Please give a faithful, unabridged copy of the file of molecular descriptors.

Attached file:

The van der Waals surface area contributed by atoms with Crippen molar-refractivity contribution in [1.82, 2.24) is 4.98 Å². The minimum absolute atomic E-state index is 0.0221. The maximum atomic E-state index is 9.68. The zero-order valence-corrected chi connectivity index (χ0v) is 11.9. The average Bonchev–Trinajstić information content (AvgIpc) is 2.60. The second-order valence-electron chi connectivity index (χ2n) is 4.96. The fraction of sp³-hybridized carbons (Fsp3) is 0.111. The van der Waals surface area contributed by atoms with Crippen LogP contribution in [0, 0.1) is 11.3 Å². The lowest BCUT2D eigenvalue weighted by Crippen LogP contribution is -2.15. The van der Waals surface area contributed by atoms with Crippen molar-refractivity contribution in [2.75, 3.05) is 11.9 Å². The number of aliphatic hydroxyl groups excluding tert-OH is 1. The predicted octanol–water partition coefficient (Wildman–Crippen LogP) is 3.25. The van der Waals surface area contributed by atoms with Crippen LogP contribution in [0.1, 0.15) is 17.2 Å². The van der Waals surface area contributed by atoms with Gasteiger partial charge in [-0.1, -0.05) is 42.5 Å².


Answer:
The van der Waals surface area contributed by atoms with Crippen molar-refractivity contribution in [1.82, 2.24) is 4.98 Å². The minimum absolute atomic E-state index is 0.0221. The maximum atomic E-state index is 9.68. The zero-order valence-corrected chi connectivity index (χ0v) is 11.9. The average Bonchev–Trinajstić information content (AvgIpc) is 2.60. The second-order valence-electron chi connectivity index (χ2n) is 4.96. The fraction of sp³-hybridized carbons (Fsp3) is 0.111. The van der Waals surface area contributed by atoms with Crippen LogP contribution in [0, 0.1) is 11.3 Å². The lowest BCUT2D eigenvalue weighted by Crippen LogP contribution is -2.15. The van der Waals surface area contributed by atoms with Crippen molar-refractivity contribution in [2.75, 3.05) is 11.9 Å². The number of aliphatic hydroxyl groups excluding tert-OH is 1. The predicted octanol–water partition coefficient (Wildman–Crippen LogP) is 3.25. The van der Waals surface area contributed by atoms with Crippen LogP contribution in [0.1, 0.15) is 17.2 Å². The van der Waals surface area contributed by atoms with Gasteiger partial charge in [-0.1, -0.05) is 42.5 Å².